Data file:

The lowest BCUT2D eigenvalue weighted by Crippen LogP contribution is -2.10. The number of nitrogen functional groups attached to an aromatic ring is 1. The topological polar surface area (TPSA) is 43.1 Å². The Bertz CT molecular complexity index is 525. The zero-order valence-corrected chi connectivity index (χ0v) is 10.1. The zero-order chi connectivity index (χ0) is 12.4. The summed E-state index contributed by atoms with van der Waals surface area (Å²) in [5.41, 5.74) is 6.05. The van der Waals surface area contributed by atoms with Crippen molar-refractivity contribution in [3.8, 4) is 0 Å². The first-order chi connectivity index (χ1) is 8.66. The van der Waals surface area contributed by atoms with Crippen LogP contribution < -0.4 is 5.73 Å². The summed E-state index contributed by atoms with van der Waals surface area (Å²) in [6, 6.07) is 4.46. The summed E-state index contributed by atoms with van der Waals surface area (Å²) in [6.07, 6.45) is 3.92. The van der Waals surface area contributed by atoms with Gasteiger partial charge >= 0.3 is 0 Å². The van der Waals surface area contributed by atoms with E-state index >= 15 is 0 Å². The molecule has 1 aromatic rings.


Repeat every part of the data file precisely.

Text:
The lowest BCUT2D eigenvalue weighted by Crippen LogP contribution is -2.10. The number of nitrogen functional groups attached to an aromatic ring is 1. The topological polar surface area (TPSA) is 43.1 Å². The Bertz CT molecular complexity index is 525. The zero-order valence-corrected chi connectivity index (χ0v) is 10.1. The zero-order chi connectivity index (χ0) is 12.4. The summed E-state index contributed by atoms with van der Waals surface area (Å²) in [5.41, 5.74) is 6.05. The van der Waals surface area contributed by atoms with Crippen molar-refractivity contribution in [3.8, 4) is 0 Å². The first-order chi connectivity index (χ1) is 8.66. The van der Waals surface area contributed by atoms with Crippen LogP contribution < -0.4 is 5.73 Å². The summed E-state index contributed by atoms with van der Waals surface area (Å²) in [6, 6.07) is 4.46. The summed E-state index contributed by atoms with van der Waals surface area (Å²) in [6.07, 6.45) is 3.92. The van der Waals surface area contributed by atoms with Gasteiger partial charge >= 0.3 is 0 Å². The van der Waals surface area contributed by atoms with E-state index >= 15 is 0 Å². The molecule has 1 aromatic rings.